BREMERTON — A crowd of people left a special screening of “Resistance Movement” with watery eyes Sept. 22 at the SEEfilm Bremerton Cinema.
The audience’s reaction to the film, which tells the story of the Helmuth Hubener group in World War II, was what writer/director Kathryn Moss was hoping for.
“It’s definitely a weeper,” she said. What the audience may not have known, however, is the film got its beginnings in a church in Poulsbo.
Moss, a 1995 North Kitsap High School graduate, originally wrote “Resistance Movement” as a play. Still being performed on stage, the play was recently adapted for film. It’s scheduled to be released on home video in spring.
The film follows the Hubener group, which was a group of young men who resisted the Nazi regime. The group’s story has been told before, usually through the eyes of the leader of the group, Helmuth Hubener. However, “Resistance Movement” follows Rudi Wobbe instead.
Wobbe’s story is that of a naive teenager who finds strength and courage through the struggles the group faces, Moss said. Wobbe is the one who grows the most, she said. The young man — trying not to give any spoilers here — faces hardships after World War II and his involvement in the Hubener group.
The film stars Joseph Paul Branca as Rudi Wobbe, Caleb Jenson as Helmuth Hubener and Dashiell Wolf as Karl-Heinz Schnibbe.
After graduating from North Kitsap, Moss went on to earn her associate’s degree from Ricks College and bachelor’s degree in theater from Utah State University. She earned her master’s in directing at the University of London.
Moss returned to Washington after earning her master’s. She wrote “Resistance Movement” while living on Bainbridge Island.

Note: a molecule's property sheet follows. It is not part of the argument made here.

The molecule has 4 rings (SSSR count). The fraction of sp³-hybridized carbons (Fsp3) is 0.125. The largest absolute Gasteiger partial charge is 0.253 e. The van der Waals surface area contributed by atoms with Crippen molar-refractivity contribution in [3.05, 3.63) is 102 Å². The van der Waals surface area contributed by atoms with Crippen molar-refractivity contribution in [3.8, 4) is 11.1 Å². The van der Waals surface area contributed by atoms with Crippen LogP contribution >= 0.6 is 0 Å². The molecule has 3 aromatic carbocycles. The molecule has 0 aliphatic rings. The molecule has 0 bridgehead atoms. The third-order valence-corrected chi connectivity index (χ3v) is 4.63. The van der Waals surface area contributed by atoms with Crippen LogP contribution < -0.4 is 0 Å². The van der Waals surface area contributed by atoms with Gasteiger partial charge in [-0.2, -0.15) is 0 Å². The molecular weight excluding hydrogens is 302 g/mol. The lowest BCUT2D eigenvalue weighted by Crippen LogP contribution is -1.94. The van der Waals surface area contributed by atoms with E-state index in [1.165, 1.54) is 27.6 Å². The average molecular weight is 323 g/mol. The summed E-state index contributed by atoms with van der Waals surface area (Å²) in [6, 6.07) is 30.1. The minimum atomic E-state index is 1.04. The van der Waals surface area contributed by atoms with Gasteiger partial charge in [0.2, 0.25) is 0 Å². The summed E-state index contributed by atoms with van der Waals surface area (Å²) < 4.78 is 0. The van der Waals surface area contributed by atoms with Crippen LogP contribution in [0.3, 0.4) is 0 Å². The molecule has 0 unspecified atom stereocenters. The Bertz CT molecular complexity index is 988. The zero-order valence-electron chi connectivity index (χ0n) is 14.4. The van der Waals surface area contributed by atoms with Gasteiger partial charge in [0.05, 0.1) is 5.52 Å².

Originally learning of Hubener’s story from the documentary “Truth and Conviction,” Moss felt the need to write the story. It was during a difficult time in her life, she said, that she wrote the play version of “Resistance Movement.”
For Moss, it was a story that needed to be told, she said.
“It’s a story that needs to be told for our own strength and for how we can make a difference in the world,” she said.
The story is timely for this era, Moss said. As individuals, many people feel they can’t make a difference, she said. “We as people ... we tend to feel we can’t make a difference at all, so we don’t try,” she said. “We don’t call our congressmen, for example.
“I think this story is not just nice, but essential. We can remember that one person can make a difference.”
Though it was low-budget, producer Nathan Lee said it was a film he wanted to make sure was told.
Lee, a graduate of North Kitsap High School (1999) graduate and Olympic College, worked his way up in the film industry. “Resistance Movement” is his first experience producing, he said.
From a producing standpoint, he said the film was quite challenging.
“It was a fantastic experience,” he said, adding the cast and crew made it easy enough.
Following the special screening Sept. 22, Lee said the reaction was exactly what the film’s creators wanted. “Lots of sniffling and tears,” he said. “People left very quietly …”
What may be even more significant, were the online comments. People seemed to be a more introspective, Lee said.